tutorial: sewing knitwear using (mock-)serge stitch

Here is a self-drafted top I made Phoenix, yesterday afternoon. It took me about a half hour. I particularly love the marriage of fabrics, both very soft cottons:

Phoenix, Self-Drafted Hoodie

The day before, I made this in a different colorway of the same Michael Miller clown stripe line:

Phee, Orange & Raspberry Michael Miller Clown Stripe

Despite their simple construction, knitwear – as in leggings, t-shirts, and undergarments – can be rather difficult for the beginning stitcher. Yet most machines have good knit functionality. If you’ve a sewing machine less than thirty years old or so, chances are it includes stretch stitches. These are scary-looking stitch settings many new and intermediate stitchers don’t mess with:

8 Stretch Stitches

On my Pfaff, you can see them in the 20-range:

Pfaff Stitches

20 through 29 are easily what one would hear called stretch stitches; however, ten through 19 can qualify too. Why? It’s simple. If you think about a stretch stitch, its job is to stretch along with the garment as strain is applied to the seam (think: pulling a hooded sweatshirt over one’s head). A straight lockstitch would pop. But almost anything that has some zigzag can stretch with the fabric, then recover. If it is a version of a straight stitch that meanders, like Program 19, or doubles back on itself, the resultant seam might be sturdy enough to withstand seam strain without stretching much or at all.

But it’s a little more complex than that. Knowing whether the seams will need to stretch or not is key. Some stretch garments are made with so much wearing ease that you don’t need a very elastic seam. Take, for example, the Kwik Sew knit cardigan pattern below. First, imagine you have a pin-sized head and large 80’s-esque shoulders and hair fashion. Then, think of how little strain these garment seams endure – for instance, you could easily make this garment in a drapey woven fabric and not utilize stretch fabrics at all:

Kwik Sew 2482

In contrast, imagine wearing a swimsuit and how much strain the stitches are subjected to while you wear it. And finally: different seams in a garment need different behaviors. The side-seams in a loose-fit crewneck t-shirt won’t likely need to be very elastic, whereas the neckline will definitely need this capability!

Therefore: when it comes to sewing knits, experience is the best teacher. Sewing is after all a three-dimensional, structural, form of engineering!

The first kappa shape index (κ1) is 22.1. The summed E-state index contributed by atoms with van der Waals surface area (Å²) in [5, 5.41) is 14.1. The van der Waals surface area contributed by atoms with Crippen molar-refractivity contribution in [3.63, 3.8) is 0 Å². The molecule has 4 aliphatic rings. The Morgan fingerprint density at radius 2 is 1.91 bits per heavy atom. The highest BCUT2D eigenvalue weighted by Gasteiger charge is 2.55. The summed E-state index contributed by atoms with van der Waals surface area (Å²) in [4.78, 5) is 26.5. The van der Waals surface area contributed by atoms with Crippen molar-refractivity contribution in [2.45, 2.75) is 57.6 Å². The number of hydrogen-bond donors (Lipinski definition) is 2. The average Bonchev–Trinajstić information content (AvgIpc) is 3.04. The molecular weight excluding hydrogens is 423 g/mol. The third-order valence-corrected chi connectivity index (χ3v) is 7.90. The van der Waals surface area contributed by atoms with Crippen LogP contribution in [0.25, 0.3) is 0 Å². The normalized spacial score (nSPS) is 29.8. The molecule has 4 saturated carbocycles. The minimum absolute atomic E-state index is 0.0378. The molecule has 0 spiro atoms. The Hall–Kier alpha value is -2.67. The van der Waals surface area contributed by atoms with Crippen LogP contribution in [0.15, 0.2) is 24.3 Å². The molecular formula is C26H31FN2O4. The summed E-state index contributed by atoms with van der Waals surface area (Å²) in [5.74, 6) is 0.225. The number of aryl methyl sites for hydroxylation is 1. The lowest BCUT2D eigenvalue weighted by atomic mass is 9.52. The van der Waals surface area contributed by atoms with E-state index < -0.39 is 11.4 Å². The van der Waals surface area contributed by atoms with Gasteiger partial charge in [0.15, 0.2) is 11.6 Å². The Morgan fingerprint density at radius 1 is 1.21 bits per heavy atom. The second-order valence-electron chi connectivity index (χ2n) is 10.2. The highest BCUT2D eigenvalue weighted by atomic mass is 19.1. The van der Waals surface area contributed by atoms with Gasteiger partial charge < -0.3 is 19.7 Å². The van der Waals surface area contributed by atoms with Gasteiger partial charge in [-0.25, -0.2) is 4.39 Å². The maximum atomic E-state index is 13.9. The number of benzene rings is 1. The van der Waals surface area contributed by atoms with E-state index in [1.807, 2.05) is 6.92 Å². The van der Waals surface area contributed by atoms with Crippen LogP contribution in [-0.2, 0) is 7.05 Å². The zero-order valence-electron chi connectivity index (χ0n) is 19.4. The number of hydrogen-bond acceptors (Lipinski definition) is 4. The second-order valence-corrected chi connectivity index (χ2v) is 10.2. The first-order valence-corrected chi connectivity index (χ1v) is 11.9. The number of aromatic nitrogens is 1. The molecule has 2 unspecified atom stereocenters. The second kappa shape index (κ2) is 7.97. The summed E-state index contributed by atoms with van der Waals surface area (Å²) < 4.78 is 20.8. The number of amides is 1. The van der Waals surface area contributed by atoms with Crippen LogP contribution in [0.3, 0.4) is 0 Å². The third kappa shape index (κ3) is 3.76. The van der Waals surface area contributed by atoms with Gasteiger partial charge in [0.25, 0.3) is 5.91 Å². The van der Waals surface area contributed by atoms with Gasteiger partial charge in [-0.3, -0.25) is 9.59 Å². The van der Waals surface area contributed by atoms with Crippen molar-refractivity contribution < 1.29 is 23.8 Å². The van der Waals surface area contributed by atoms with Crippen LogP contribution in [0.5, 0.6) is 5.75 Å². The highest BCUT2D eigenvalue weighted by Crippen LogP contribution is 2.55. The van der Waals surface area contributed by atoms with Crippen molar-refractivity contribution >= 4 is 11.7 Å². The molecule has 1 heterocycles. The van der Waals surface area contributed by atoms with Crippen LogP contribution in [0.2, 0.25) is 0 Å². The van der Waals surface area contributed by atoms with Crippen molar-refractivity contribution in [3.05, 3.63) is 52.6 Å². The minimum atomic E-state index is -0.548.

Recently I’ve enjoyed sewing with stretch stitches, as opposed to my oft-used narrow zigzag, for a few reasons. Here’s my list of considerations to use stretch stitches, or to avoid them:

Possible Benefits

1. These stitches make a sturdy, good-looking seam. You can sew and finish the garment in one step, using one spool of thread and bobbin.

2. If you cut accurately and practice, you won’t have to do any trimming after you sew. You will end up with a lovely finished garment with very good-looking inner seams. If you love sewing, chances are you love good-looking seam finishes.

3. Mastering these stitches means you don’t have to invest the time and space of a serger or even a coverstitch machine. There are lots of good reasons to own these pieces of equipment, but there are also reasons to be able to do without them.

Possible Disadvantages

1. These stitches use more thread than a zigzag (but not more than a serger); this means more thread cost, more wear on your needle and machine, and more lint. However, even an entire shirt won’t eat a whole bobbin’s worth of thread.

2. These stitches take longer to stitch than a zigzag. If you’re used to “whipping through” a garment (a phrase I loathe, by the way), it might take a bit to get used to a slower stitch pace.

3. These stitches can stretch the fabric in unbecoming ways, which is why you will read people complaining online about knitwear ending up “wonky”. Yes, this can happen – UNLESS YOU KNOW MY AWESOMESAUCE TRICKS to avoid this [she said, triumphantly]! Read on:


Let me walk you through sewing up a couple of tops. I used two stitches – Program 20 (which was referred to as the “closed overlockstitch” in my manual) and Program 12, a double-zigzag (more in a bit, on that stitch).


1. A proper needle (stretch, ballpoint, or jersey) and polyester or polyester-core thread
2. Your sewing machine manual. I PITY THE FOOL who sews without one! I don’t even.